A 31-year-old Caucasian man presented with a greater arc perilunate variant injury after falling from a friend’s shoulders onto an outstretched hand. Imaging revealed a minimally displaced scaphoid waist fracture and a nondisplaced transverse fracture through a previously unrecognized lunotriquetral coalition. A volar intercalated segmental instability (VISI) deformity was present. Open reduction with osseous fixation (a headless compression screw for the scaphoid waist fracture and 3 Kirschner wires across the midcarpal joint) and repair of the torn volar ligaments partially restored the carpal alignment. At 1 year postoperatively, the patient had regained approximately 90% of grip and pinch strength, 70% of wrist flexion, and 80% of wrist extension when compared with the contralateral, uninjured side. Despite persistent VISI alignment, he was satisfied with the outcome and had returned to his preoperative employment and recreational activities.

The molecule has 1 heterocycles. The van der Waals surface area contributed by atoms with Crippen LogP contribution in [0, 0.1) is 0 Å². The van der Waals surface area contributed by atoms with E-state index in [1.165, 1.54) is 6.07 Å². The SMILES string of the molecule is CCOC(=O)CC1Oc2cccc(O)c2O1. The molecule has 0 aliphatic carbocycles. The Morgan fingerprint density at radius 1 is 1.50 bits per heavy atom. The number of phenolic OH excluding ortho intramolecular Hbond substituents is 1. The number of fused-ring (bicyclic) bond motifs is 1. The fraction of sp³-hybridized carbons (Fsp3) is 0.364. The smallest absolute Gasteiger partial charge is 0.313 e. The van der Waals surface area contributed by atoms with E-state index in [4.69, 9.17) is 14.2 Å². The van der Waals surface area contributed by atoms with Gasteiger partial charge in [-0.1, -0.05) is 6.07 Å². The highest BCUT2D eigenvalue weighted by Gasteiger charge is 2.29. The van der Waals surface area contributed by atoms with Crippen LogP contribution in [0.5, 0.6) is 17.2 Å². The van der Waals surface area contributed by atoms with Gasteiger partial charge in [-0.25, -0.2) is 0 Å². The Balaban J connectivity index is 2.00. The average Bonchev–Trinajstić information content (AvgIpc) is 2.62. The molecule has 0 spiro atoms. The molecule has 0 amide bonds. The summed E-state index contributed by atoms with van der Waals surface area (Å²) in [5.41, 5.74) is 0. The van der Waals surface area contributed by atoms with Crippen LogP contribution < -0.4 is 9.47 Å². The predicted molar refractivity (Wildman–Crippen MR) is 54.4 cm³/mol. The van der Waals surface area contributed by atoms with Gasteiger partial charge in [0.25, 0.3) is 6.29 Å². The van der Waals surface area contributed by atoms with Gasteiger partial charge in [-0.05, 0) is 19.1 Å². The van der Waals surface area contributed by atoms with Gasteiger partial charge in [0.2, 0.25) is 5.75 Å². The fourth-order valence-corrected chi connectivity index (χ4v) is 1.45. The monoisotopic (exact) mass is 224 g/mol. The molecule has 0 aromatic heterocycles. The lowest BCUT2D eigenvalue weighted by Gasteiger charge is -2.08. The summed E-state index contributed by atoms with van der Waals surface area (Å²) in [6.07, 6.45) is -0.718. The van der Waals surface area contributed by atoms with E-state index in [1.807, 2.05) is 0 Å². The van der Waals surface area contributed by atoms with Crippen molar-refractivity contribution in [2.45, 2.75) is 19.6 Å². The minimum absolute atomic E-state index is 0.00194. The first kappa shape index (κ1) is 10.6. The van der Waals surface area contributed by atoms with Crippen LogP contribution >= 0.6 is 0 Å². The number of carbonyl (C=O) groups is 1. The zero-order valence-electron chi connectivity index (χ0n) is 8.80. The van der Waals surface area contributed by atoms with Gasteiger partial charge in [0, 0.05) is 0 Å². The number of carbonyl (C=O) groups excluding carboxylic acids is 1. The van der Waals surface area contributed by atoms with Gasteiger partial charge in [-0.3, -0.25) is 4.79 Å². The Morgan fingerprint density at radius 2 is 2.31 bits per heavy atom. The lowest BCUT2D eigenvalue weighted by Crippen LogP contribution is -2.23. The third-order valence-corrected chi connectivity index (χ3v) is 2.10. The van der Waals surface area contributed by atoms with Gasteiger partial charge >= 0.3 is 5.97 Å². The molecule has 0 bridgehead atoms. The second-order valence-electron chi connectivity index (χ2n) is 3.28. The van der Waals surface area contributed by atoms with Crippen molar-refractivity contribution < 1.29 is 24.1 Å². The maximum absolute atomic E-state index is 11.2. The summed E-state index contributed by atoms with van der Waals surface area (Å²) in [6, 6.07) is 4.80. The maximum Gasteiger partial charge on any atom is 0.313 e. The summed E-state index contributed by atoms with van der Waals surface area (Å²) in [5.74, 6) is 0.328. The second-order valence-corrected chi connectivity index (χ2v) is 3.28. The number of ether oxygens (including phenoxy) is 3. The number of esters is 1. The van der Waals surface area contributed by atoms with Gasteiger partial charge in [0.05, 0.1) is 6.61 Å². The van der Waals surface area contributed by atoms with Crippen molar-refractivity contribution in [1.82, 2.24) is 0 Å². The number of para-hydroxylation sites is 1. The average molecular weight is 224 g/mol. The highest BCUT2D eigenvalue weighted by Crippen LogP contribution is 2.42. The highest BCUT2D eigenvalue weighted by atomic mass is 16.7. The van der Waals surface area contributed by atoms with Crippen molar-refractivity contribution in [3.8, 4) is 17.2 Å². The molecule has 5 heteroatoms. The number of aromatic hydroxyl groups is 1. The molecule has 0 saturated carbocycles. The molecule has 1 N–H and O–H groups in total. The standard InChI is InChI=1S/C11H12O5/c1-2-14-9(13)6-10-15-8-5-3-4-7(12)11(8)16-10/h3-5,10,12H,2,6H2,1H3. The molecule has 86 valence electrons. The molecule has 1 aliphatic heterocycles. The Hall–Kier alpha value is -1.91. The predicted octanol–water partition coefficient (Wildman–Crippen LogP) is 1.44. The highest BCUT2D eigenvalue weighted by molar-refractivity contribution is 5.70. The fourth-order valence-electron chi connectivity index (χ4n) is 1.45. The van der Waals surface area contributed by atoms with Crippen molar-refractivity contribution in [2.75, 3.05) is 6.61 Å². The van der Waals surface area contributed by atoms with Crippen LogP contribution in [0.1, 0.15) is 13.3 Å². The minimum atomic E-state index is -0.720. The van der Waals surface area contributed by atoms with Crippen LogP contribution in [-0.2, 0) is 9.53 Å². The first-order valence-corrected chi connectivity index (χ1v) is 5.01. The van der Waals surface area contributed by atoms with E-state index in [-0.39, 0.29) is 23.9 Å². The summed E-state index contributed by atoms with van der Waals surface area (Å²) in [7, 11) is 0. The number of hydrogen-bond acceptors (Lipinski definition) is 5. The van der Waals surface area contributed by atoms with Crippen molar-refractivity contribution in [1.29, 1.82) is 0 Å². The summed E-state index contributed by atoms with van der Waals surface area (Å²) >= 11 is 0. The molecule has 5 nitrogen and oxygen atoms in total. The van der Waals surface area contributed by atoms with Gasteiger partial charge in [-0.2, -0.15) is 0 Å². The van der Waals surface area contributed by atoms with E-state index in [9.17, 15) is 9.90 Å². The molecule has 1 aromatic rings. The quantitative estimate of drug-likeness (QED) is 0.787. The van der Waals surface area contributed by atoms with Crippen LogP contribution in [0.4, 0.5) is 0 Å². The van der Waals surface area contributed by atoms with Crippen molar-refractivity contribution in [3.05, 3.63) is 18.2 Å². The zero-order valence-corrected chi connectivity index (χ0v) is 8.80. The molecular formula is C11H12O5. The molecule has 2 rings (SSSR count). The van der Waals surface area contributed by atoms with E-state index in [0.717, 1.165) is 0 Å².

A high index of suspicion for a perilunate injury should be maintained for all scaphoid fractures, particularly when abnormal anatomy is present.
1Division of Plastic Surgery, University of Calgary, Foothills Medical Centre, Calgary, Alberta, Canada
2Department of Orthopaedic Surgery, University of Michigan Health System, Ann Arbor, Michigan